Personally, I have always liked the book because it offers a counter perspective to the West’s obsession with rationality, reason, and logic. It is strange and even ironic how the philosophers can use so much philosophy, and still possess a highly original, creative, idiosyncratic, and chaotic style. It shows that reason and rationality are not everything to human thought, and that sometimes, we arrive at truth not through structure and Post-Enlightenment notions of reason, but rather, from irrationality. If you want a mind-expanding book, Capitalism and Schizophrenia literally offers that, because it is a meditation on the mind and the mind’s powers, and because the literary and philosophical techniques used throughout the book will definitely make you think in very different and novel ways. You certainly cannot go wrong with this brilliant work.
Madness and Civilization
But speaking of Foucault: anyone who has studied philosophy from the last century knows that the study of mental illness and madness was far from limited to Deleuze. The next work that I would like to discuss is Madness and Civilization by Michel Foucault. Foucault also empathized with those who suffered from what he referred to as madness, perhaps because Foucault himself lived with certain symptoms of mental illness and, like a true philosopher, he wanted to understand what was going on.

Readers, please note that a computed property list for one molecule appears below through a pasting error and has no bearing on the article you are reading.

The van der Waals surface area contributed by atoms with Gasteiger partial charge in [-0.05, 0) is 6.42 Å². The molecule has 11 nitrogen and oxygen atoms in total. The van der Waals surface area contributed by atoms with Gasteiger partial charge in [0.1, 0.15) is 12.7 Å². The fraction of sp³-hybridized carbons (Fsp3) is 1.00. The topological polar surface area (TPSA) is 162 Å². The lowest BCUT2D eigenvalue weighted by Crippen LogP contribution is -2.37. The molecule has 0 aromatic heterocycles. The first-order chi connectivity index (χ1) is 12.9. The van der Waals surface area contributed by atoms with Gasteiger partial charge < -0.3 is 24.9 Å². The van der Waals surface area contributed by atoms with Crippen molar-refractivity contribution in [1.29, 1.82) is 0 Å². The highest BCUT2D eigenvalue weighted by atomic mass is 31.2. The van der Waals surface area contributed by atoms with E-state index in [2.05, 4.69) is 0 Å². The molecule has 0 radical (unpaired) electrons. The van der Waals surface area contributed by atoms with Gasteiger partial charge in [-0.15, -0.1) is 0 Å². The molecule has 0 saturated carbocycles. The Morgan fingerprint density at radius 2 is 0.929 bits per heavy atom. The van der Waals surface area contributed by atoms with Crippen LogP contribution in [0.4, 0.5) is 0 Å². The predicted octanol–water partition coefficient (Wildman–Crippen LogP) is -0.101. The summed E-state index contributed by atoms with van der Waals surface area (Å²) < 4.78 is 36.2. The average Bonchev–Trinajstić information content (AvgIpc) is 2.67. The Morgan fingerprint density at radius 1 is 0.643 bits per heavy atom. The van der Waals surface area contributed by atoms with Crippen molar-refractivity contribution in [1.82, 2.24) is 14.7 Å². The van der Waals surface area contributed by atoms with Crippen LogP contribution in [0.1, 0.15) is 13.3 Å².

Madness and Civilization is a masterwork of the twentieth century, and it is very ambitious. Seeking to trace the history of mental illness from the modern era of the clinic, to the asylums of the eighteenth century, as well as to the Middle Ages and the Renaissance, Foucault argued vigorously in favor of those who were mad or were considered mad, and thus were marginalized by society. One of Foucault’s major arguments is that in the Middle Ages, leprosy was cured, the lepers of which were mistreated significantly and excluded from society because people were afraid of being “contaminated” by the disease. But society, operating off a kind of ironically irrational hysteria, essentially needed to have a new type of leprosy to justify the exclusion of certain people, and those who suffered with mental illness seemed to fit that role. No one wanted to be contaminated by someone who was mad, lest they go mad themselves. To Foucault, this contaminant was metaphorical, but certainly consistent with his observations of history.
Foucault is not always taken seriously, even in the academic world. This is because some people consider Foucault to be ahistorical, overly political, too literary, too postmodern, as well as even crazy himself. But to call Foucault all of this is to dismiss his legacy and is a very function of the power structures that Foucault sought to understand. Madness and Civilization is an important book because it gives voice to those who suffer from madness and mental illness. This was one of Foucault’s goals, to offer what in history had proven to be a marginalized and excluded perspective, excluded by the dominant narrative of society and history. Foucault, offering the explanation that human rationality had corroded true and creative expression, took the plight of those who were considered crazy throughout history very seriously, often coming to the conclusion that it is often those who are mad and mentally ill that change the world and the course of history, and truly push innovation forward: It was the “mad individuals” that literally developed the concept of destiny.